“[By defense counsel.] Your Honor, when the Court admonishes Mr. McDevitt to go on to something else the prosecutor does not go on to something else and that is the problem in this particular matter. We have stated our objection and—
“[THE COURT.] Now, in open court and outside of the hearing of the jury, I am instructing Mr. McDevitt to go on to something else in his cross-examination. Do you understand?
“[By the prosecutor.] Your Honor, I request a recess so that we can prepare legal arguments on this point.
*82“[THE COURT.] No, denied. I have ruled on the legal arguments and on the objections and I am instructing you as the Court, Mr. McDevitt, to proceed to other matters and not to return to this matter about the Fifth Amendment rights or any formal statements made by this individual. He made statements informally that have all come into evidence and that is sufficient and those statements made by him have been admitted by this Court and the instructions of the Court to you is to get off of this point now and go to another area of cross-examination. Do you understand that, sir?
“[By the prosecutor.] Yes, sir, I do.
“[THE COURT.] All right.
“[By the prosecutor.] To which I except.
“[THE COURT.] Your exception is noted. The instruction to you still stands. Bring in the jury.”
. During the first bench conference the objection of the defense counsel was sustained. At the second bench conference, which for the most part is unintelligible on the taped transcript, the trial court directed the prosecutor to “go on to something else.” Despite the direction of the trial court the next question asked by the prosecutor was, “Mr. Callaway, do you know David Freedman?” Mr. Freedman was one of the attorneys representing the defendant.
The line of questioning was designed to elicit testimony concerning the defendant’s post-arrest silence and his request for counsel. The use of evidence of post-arrest silence for the purpose of raising an inference of guilt is clearly erroneous. Miranda v. Arizona, 384 U.S. 436, 86 S.Ct. 1602, 16 L.Ed.2d 694 (1966).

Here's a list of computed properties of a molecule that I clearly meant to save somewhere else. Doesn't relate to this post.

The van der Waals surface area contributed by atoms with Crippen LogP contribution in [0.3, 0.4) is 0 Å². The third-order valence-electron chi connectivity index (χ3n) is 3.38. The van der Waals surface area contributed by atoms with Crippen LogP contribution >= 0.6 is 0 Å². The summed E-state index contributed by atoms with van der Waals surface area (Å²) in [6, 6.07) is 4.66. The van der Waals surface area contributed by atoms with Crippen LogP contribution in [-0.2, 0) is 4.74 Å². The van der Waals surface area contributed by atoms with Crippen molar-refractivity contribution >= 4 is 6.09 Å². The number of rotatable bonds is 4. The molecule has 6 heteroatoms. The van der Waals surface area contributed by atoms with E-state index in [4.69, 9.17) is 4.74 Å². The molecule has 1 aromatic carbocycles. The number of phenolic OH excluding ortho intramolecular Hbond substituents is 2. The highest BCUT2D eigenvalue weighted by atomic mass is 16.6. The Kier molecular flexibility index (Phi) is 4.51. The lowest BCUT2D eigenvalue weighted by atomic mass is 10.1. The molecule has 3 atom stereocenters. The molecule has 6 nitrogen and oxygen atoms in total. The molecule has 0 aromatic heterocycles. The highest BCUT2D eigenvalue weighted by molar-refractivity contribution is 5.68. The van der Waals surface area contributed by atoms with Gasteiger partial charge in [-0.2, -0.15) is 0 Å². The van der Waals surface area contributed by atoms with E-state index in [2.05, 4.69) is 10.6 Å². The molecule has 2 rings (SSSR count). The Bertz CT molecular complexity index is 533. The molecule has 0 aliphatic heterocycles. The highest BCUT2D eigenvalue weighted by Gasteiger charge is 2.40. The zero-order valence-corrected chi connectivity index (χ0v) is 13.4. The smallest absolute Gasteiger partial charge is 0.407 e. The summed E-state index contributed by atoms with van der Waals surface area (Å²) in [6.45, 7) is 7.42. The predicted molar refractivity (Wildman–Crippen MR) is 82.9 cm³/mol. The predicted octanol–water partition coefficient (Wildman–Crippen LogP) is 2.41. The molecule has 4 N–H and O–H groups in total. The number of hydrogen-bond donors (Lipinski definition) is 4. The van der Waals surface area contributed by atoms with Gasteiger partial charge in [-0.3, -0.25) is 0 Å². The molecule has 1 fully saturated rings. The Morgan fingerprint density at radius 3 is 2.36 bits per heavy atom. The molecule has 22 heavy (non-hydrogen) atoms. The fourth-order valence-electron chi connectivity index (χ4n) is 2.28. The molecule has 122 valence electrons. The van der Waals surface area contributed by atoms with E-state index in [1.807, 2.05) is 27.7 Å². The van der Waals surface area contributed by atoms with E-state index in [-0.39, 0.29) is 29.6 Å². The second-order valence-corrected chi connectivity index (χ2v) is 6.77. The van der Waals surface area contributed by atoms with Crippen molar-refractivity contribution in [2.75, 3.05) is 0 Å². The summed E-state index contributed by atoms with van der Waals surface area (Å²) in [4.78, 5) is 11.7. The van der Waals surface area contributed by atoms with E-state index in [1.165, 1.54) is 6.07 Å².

In Doyle v. Ohio, 426 U.S. 610, 96 S.Ct. 2240, 49 L.Ed.2d 91 (1976) the United States Supreme Court held that the use for impeachment purposes of a defendant’s silence, at the time of arrest, and after receiving Miranda warnings violated the Due Process Clause of the fourteenth amendment. Id. at 619, 96 S.Ct. 2240. In Doyle the state did not claim that the use of the statement was harmless error.
In this cause, the State in its answer brief, concedes that the questioning may constitute error, but argues that such error is harmless and does not provide grounds for reversal. The State is correct that many lower courts have found that the harmless error doctrine is applicable to the kind of constitutional violation outlined in Doyle. See, Stone v. Estelle, 556 F.2d 1242 (5th Cir. 1977); Chapman v. United States, 547 F.2d 1240 (5th Cir. 1977), cert. denied 431 U.S. 908, 97 S.Ct. 1705, 52 L.Ed.2d 393 (1977). However, reference to a defendant’s silence and/or request for counsel, both in testimony and in closing argument, has been held to constitute reversible error. See, United States v. Arnold, 425 F.2d 204 (10th Cir. 1970); United States v. Nolan, 416 F.2d 588 (10th Cir. 1969), cert. denied, 396 U.S. 912, 90 S.Ct. 227, 24 L.Ed.2d 187 (1969).
In State v. Baca, 89 N.M. 204, 549 P.2d 282 (1976) this Court held that unsolicited and possibly inadvertent testimony regarding both post-arrest silence and a request for an attorney would not constitute reversible error. In Baca this Court limited the holding in State v. Lara, 88 N.M. 233, 539 P.2d 623 (Ct.App.1975) to those comments on a defendant’s exercise of constitutional rights directly attributable to the prosecutor as opposed to inadvertent testimony of a witness. The Doyle decision, which was rendered since Baca, does not affect this result since harmless error may be found. Stone, supra.